Attorney ‘confident’ city will win appeal
Mukilteo’s attorney said she is “very confident” that the city will win its case against the Federal Aviation Administration.
Mukilteo City Council voted on Dec. 17 to appeal the FAA decision to allow commercial passenger service out of the Snohomish County Airport. The appeal will be filed in February in the U.S. Court of Appeals for the Ninth Circuit in San Francisco.
After nearly three years, the FAA’s ruling concluded that permitting commercial flights at the airport wouldn’t significantly increase noise, traffic or air pollution.
The agency’s environmental study of the impacts of adding up to 23 flights per day had reported the same findings: That environmentally there would be “no significant impact.”
Aviation attorney Dr. Barbara Lichman said she is confident Mukilteo has a good case against that ruling.
“Scheduled aircraft coming out ever three or four minutes all day is very different than having a test facility,” she said. “I’m not saying that Paine Field will ever get that big, but theoretically it could.”
“The specter of an airport like Seattle in your backyard is not a pretty picture.”
Mayor Joe Marine said that after many conversations with Lichman and the council on their case, he feels the same.
“I’m very confident in her,” he said. “We certainly wouldn’t be spending the money if we thought that there wasn’t a case.”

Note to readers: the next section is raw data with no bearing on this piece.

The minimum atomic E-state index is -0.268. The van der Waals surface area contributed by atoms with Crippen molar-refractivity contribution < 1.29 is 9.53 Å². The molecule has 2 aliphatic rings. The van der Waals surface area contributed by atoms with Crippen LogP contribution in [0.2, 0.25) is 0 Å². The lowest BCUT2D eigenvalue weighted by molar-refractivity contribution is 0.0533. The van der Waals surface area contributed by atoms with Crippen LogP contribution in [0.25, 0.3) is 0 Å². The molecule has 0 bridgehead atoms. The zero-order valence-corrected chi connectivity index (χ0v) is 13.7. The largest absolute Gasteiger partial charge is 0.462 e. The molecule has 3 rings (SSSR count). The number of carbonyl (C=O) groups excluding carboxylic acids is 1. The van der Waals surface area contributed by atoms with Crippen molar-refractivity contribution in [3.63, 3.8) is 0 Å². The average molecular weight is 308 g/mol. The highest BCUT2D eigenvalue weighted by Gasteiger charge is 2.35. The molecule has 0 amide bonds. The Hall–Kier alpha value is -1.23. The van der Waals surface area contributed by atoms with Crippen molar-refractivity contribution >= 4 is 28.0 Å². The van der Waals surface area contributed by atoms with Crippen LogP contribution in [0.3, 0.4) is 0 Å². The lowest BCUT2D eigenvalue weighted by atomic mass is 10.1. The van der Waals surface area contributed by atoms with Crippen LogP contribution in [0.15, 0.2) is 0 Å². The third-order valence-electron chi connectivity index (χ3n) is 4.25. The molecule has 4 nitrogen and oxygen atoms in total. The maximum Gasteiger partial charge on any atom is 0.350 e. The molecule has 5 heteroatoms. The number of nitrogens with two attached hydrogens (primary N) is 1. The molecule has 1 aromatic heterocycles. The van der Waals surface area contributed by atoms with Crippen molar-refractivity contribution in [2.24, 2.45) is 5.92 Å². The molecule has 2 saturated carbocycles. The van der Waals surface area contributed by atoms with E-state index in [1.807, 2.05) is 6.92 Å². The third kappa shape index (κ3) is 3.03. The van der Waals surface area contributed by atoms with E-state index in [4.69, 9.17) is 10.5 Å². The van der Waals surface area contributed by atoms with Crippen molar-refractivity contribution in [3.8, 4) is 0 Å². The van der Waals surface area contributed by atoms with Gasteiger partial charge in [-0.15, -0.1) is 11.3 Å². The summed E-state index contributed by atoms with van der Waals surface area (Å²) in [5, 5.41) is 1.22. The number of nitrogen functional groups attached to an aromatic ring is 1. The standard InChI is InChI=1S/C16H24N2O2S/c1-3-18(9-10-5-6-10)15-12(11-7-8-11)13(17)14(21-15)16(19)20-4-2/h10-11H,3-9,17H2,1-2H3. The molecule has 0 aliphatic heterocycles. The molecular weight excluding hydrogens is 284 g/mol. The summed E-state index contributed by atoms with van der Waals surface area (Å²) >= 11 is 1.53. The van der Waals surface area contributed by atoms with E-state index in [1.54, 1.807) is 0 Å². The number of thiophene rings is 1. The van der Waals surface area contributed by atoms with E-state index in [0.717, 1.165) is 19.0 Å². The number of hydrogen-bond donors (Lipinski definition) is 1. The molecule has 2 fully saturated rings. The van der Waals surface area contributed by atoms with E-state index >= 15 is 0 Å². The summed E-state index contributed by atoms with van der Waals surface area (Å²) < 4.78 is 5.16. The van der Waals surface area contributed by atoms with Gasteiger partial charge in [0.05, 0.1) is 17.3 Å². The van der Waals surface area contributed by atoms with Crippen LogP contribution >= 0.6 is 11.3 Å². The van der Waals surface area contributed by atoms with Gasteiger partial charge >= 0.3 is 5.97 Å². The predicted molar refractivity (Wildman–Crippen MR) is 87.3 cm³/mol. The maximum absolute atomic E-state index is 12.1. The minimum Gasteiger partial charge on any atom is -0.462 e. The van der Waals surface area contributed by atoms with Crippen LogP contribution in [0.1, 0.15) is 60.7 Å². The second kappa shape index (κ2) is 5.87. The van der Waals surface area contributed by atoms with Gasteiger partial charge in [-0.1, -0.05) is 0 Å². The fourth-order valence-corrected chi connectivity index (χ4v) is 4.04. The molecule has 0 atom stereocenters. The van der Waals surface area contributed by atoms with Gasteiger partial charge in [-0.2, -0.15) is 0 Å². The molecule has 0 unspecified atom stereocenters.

Mukilteo has fought commercial air expansion at Paine Field throughout the environmental review process. It has set aside a legal fund of more than $150,000 to fight the FAA.
The city hired Lichman to represent its interests in 2008. She helped the city comment on the FAA’s draft and final environmental reviews. Now, she will also challenge the FAA’s decision.
“I don’t do it unless I feel very, very confident,” Lichman said. “However, having said that, there are never any guarantees. However, we’re quite confident we have a good case.”
For a case like Mukilteo’s, Lichman – who specializes in airport-related issues – said she draws from past experiences, including these:
• In 2009, Lichman challenged in the D.C. Circuit the FAA’s environmental review for an East Coast Airspace Redesign. Her team convinced the judges that the review did not contain adequate air quality analysis.
• In 2006, she appealed the national Environmental Protection Agency in the 6th Circuit over an expansion project that called for a new runway. Lichman’s team recovered some compensation for the project.
• In 1983, Lichman’s team challenged the state environmental review on a project at John Wayne Airport and achieved the most restrictive operational controls on any airport in the United States, including a 10-hour night curfew, limits to the size of the ramps, and restrictions to the number of passengers, terminals and gates at the airport.
However, Lichman noted that Congress has since passed the Airport Noise and Capacity Act of 1990, which prohibits settlements of that nature and extent – unless the FAA approves of them.
“So there are never going to be anymore restrictions the way John Wayne is,” Lichman said. “It won’t happen anymore.”
Lichman said, in this case, a win for Mukilteo would mean that the FAA would see reason and agree to mitigate for Paine Field expansion.
“These cases are not so much a question of winning or losing, it’s a question of can we settle for some mitigation or compensation or both?” she said. “That’s really where we like to be.
“We don’t glory in making the life miserable of airports; we glory in justice for both parties. Airports have a right to grow and to prosper, but so do the cities around them, so that’s what we try to do. We try to equalize that.”